In addition to regulating genes involved in cancer-related pathways, miRNAs are also involved in enabling cancer cells with unlimited replicative immortality. The miRNAs from the miR-29 family demonstrated tumor-suppressing effect in lung cancer cells in vitro by targeting DNMT3A and DNMT3B [36]. These DNA methyltransferases (DNMT) play a role in controlling telomere length similar to telomerase, being involved in cell replicative potential.

Another critical cancer feature that involves miRNAs is metastasis. An important factor in cancer metastasis is epithelial-to-mesenchymal transition (EMT), that normally takes place in the embryonic development stage. The EMT involves the loss of E-cadherin-mediated cell adhesion and increased cell motility, which in turn promotes tumor invasion and metastasis. The miRNA 15a was reported to inhibit metastasis in NSCLC by targeting BCL2L2, and its overexpression significantly inhibited cell viability, invasion and migration [37]. There are several main transcription factors (TFs) related to epithelial-to-mesenchymal (EMT) transition that are directly targeted by miRNAs. These TFs are Snail, Slug, ZEB1, ZEB2 and Twist [38]. For example, miR-126 was reported to regulate NSCLC cell invasion and migration suppressing EMT by directly targeting PI3K/AKT/Snail pathway [39]. MiR-346 is upregulated in NSCLC and it promotes cell proliferation, metastasis and hinders apoptosis by targeting XPC/ERK/SNAIL/E-cadherin pathway [40]. Interestingly, miR-22 and miR-30a are downregulated in NSCLC, and they regulate EMT by directly targeting Snail [41, 42, 43].

In order to grow and spread, tumor cells require nutrients and oxygen, and that requires angiogenesis. Vascular endothelial growth factors (VEGFs) are the most studied group involved in angiogenesis process. MiRNAs from the miR-200 family were reported to suppress neovascularization in lung cancer cell lines by targeting the VEGF [44, 45]. Additionally, miR-126 and miR-128 were observed to target VEGF-A and VEGF-C, respectively, and inhibit angiogenesis in vitro when upregulated [46, 47]. When overexpressed, miR-497 was found to suppress angiogenesis in lung cancer by targeting an HDGF, and inducing a independent pathway [48]. However, there are miRNAs that promote angiogenesis as well. The miR-494 enhances angiogenesis by targeting a VEGF suppressor PTEN [49, 50]. Besides that, miR-23a activates VEGF pathway by targeting PHD1 and PHD2, inducing HIF-1α, and consequently promoting neovascularization [50].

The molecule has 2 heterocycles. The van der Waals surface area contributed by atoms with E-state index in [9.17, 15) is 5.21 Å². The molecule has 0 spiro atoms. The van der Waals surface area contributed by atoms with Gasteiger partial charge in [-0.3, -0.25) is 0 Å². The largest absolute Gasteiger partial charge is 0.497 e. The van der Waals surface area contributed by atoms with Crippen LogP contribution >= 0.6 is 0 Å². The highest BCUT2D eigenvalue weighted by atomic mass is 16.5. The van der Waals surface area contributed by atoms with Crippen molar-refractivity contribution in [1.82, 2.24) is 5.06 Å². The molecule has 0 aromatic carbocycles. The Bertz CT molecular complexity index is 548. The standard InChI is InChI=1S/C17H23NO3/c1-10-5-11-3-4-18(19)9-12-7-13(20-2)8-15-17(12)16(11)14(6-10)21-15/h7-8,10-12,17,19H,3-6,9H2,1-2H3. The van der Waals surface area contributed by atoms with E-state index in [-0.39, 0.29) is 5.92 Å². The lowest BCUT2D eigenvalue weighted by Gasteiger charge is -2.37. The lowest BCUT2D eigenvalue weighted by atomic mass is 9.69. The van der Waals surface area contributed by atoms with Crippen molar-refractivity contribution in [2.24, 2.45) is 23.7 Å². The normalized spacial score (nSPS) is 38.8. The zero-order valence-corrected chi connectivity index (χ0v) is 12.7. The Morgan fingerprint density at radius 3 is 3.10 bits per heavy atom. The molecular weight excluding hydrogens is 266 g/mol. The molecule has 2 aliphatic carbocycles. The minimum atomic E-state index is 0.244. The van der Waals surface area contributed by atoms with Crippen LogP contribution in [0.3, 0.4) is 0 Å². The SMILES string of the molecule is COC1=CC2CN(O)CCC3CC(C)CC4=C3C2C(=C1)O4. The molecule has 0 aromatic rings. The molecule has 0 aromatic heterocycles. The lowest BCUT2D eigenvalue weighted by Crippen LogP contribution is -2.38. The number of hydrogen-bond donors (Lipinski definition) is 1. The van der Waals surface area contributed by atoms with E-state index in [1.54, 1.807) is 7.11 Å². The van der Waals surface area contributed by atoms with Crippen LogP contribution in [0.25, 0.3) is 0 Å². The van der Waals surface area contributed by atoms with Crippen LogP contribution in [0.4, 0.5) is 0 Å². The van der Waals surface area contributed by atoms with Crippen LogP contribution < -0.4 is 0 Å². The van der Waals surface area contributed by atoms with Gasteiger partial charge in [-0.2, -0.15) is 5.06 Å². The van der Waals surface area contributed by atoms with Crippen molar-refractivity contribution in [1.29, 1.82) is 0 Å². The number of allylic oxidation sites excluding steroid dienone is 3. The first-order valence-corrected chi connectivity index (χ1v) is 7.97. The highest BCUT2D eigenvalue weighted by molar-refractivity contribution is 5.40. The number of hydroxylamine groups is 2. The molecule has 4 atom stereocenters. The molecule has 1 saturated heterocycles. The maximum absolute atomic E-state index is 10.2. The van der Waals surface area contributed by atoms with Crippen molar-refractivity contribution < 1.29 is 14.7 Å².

Apoptosis, a programmed cell death process, is another cancer hallmark that miRNAs are involved in. The dysregulation of miRNAs can lead to downregulation of genes involved in apoptosis, as well as other tumor suppressor genes. Apoptosis can take place via two major pathways, extrinsic and intrinsic; the intrinsic pathway is triggered by genotoxic agents, metabolic aberrations, and transcriptional signals, while the extrinsic pathway is triggered by extracellular apoptotic signals [15]. These mentioned cues are picked up by BH3-only proteins, which results in deactivation of BCL-2 regulator proteins, with consequent activation of caspases, and eventual cell death [51]. In this context, there are miRNAs that can have antiapoptotic or proapoptotic effects. As central regulators of apoptosis, members of the BCL-2 family can be targets of several miRNAs in lung cancer cells. For example, BCL-2 is a direct target of miR-7 in NSCLC cells [52]. Another member of BCL-2 family, BCL-W was identified as a direct target of miR-335 in A549 and NCI-H1299 cells [53]. The miRNA-15a, that was mentioned earlier, besides inhibiting metastasis, also induces cell apoptosis by targeting BC2L2 [37]. In addition to BCL-2 related miRNAs, miR-608 has been identified as BCL-XL-induced miRNA and was found to be involved in regulating apoptosis in A549 and SK-LU-1 cells [54]. Another miRNA that induces apoptosis in lung cancer cells (A549, H460, and 95D cell lines) is miR-192. This miRNA acts by targeting the retinoblastoma 1 (RB1) gene [55].